Some may ask, ‘why does Black History Month matter?’
The story of Arthur Wharton, shows why it absolutely does.
People from African and Caribbean backgrounds have been a fundamental part of British history for centuries, however, campaigners believe that their value and contribution to our society has been overlooked, distorted or even ignored over the years.
Arthur Wharton was a truly extraordinary athlete, yet, when he died in 1930 he was buried in an unmarked grave and other than his funeral in Doncaster attracting a ‘fairly large attendance’ – according to reports in the Doncaster Gazette – there was very little fanfare at the time for a true pioneer of the game.
A pioneer, who made history right here in our town, by becoming the first ever black professional footballer in the world, when he signed for Rotherham Town In 1889.
Not only did Wharton excel in football, he had also been a professional cricketer and a sprinter – a world record holding one at that!
Born in Ghana, he moved to England to train as a missionary, but his studies took second place to sport, where he shone at everything he tried. In 1886, he blitzed the 100 yards record at the Amateur Athletics Championships, becoming the first person to run it in 10 seconds.
It is incredible to think that the world’s fastest man played in goal, but Wharton was no ordinary ‘keeper. Athletic and flamboyant, he was one of the original eccentric shot-shoppers and would probably not look out of place in a side managed by Pep Guardiola or Jurgen Klopp today.
One supporter even claimed he’d seen Wharton catch the ball with his legs, while he was well-known to charge out of his goal and frantically put off on-rushing forwards.
He retired in 1902 and died, aged 65 and yet, despite his incredible story, Wharton didn’t have so much of a headstone, let alone a footnote in the footballing history books.
Opinion towards immigrants in the Victorian era was unkind, to say the least. The mountain that Wharton had to climb up to prove his worth in sport was steep, perhaps steeper than many, if not, all of his peers.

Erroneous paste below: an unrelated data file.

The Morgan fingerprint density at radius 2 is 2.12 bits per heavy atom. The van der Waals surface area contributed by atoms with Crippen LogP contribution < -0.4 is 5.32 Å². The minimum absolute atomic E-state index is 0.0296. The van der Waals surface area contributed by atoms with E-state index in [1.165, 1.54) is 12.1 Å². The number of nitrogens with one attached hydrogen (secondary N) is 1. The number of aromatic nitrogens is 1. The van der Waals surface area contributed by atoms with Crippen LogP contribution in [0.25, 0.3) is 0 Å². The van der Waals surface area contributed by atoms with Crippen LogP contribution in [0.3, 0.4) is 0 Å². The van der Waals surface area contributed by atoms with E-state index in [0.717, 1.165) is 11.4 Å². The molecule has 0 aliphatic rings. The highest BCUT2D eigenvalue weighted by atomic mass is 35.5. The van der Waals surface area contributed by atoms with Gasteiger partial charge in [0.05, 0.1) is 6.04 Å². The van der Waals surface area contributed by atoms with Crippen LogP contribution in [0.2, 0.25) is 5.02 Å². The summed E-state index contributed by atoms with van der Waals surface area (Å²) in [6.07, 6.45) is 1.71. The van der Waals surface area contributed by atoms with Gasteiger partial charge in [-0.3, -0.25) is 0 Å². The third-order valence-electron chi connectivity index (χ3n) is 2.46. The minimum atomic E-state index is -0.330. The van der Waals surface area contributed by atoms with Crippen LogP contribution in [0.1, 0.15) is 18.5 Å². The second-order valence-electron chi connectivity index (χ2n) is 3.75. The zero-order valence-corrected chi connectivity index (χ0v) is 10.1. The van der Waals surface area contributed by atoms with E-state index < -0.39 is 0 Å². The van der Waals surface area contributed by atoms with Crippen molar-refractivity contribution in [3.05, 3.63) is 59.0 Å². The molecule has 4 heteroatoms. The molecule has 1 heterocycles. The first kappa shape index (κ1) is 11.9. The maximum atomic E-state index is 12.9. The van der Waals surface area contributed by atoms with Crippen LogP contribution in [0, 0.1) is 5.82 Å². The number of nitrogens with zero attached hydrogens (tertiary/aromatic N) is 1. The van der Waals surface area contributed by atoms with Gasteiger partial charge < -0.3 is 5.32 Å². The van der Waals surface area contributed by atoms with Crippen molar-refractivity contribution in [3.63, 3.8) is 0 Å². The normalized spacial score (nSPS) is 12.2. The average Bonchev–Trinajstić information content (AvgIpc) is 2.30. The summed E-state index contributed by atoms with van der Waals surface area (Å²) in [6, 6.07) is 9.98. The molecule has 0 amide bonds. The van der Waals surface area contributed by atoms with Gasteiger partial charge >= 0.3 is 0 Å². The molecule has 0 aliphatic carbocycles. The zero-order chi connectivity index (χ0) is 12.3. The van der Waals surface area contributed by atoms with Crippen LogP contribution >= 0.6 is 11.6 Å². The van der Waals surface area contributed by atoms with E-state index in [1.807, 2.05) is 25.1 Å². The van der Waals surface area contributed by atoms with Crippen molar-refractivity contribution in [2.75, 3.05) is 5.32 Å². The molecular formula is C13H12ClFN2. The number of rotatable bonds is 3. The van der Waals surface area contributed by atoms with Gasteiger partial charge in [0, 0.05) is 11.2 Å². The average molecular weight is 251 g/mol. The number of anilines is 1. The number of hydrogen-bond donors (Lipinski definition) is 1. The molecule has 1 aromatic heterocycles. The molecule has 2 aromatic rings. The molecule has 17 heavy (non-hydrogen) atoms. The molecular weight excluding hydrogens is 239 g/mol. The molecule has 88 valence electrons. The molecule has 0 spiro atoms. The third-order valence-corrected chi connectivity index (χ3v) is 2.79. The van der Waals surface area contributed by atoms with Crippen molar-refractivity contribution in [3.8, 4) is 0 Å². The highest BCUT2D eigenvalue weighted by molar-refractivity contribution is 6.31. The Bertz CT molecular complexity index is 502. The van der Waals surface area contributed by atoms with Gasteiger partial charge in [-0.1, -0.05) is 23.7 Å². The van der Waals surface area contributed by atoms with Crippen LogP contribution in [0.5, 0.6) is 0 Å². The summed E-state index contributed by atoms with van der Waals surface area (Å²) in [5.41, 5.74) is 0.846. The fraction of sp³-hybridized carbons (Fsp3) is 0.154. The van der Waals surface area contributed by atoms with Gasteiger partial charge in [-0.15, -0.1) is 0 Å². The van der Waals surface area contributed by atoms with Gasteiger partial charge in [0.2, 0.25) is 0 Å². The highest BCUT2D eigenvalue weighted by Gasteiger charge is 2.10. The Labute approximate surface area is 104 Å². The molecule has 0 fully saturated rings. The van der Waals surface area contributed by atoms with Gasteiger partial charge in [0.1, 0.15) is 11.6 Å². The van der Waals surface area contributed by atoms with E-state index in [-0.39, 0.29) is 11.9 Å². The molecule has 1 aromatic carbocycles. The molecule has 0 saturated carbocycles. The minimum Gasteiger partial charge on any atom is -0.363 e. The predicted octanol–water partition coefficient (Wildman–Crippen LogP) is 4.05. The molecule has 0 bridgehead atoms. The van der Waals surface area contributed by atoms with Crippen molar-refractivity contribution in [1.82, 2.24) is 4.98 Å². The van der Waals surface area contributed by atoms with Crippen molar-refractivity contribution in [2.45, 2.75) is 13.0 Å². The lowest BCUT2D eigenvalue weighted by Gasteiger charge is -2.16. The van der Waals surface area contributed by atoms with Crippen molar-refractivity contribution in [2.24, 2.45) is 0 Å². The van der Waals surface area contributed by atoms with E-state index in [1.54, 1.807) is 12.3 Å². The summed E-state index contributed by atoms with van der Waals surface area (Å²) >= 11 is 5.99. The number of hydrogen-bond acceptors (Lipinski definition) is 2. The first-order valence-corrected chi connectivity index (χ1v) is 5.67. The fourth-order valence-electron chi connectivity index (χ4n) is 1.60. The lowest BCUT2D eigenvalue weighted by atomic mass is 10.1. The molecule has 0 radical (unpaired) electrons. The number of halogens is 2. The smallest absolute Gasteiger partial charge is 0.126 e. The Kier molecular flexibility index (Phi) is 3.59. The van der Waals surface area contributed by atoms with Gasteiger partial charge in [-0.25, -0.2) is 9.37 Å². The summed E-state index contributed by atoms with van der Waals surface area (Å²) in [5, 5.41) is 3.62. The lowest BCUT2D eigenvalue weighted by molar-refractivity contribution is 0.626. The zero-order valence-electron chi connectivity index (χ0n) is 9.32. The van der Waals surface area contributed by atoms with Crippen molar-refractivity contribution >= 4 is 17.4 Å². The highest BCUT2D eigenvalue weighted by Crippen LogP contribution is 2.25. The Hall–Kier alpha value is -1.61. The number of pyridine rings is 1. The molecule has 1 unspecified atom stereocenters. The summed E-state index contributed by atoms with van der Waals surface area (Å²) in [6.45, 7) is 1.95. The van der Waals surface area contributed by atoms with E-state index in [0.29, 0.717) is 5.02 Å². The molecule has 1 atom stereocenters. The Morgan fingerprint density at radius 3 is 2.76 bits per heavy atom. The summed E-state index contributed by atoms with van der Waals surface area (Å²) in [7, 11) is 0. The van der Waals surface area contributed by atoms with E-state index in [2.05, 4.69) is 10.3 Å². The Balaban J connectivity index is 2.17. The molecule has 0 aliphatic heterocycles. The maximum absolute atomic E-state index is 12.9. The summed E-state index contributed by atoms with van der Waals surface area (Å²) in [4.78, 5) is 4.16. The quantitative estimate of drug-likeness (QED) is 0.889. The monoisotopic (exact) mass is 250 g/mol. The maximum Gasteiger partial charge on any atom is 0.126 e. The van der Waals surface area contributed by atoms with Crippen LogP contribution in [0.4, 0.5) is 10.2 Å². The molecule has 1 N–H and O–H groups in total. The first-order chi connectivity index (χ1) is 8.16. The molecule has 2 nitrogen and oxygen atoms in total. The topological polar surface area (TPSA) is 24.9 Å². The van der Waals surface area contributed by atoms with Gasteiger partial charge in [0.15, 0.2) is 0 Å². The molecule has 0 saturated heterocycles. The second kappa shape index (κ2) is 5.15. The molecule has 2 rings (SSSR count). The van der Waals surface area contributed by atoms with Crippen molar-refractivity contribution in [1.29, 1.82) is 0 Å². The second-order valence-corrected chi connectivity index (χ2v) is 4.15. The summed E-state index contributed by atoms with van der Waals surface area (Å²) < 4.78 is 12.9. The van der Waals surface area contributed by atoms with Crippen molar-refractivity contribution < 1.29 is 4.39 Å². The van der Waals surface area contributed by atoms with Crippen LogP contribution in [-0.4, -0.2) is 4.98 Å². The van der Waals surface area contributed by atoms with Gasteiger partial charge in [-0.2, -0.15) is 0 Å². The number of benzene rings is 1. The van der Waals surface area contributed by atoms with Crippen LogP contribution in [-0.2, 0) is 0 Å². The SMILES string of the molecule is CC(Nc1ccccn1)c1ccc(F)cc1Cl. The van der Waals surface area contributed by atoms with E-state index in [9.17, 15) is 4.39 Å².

It begs the question, what else could Wharton have achieved, had it not been for the colour of his skin? An international cap for England, surely, would have been one of his many feats.
Following a campaign in 1997 by anti-racism body ‘Football Unites, Racism Divides’, his grave was finally given a headstone and six years later he was inducted into the English Hall of Fame, in recognition of the impact he made on the game.
It would take 44 years after Wharton’s death for England to have it’s first senior black footballer and even during the 70s, defender Viv Anderson was still subjected to regular racist abuse.
Even in 2021, with our national side reaching a major final for the first team in over 50 years, England players who missed their penalties in the final were still subjected to abhorrent racist abuse.
Wharton’s legacy acts as a sad sign of the times he lived through, how far society has come since then, but, his story and recent events, acts as a reminder of how far we still have to go.
Now, as you enter St George’s Park - the training base of the national team in Burton - you’ll be greeted by a stunning 16 foot statue of a goalkeeper tipping a statue over a crossbar.
Lost for so long, he now stands tall and leaps even higher. His story is one of strife, of brilliance and above all else, legacy.
The man once forgotten and cast aside by history, will now forever be remembered.
This, is why it matters.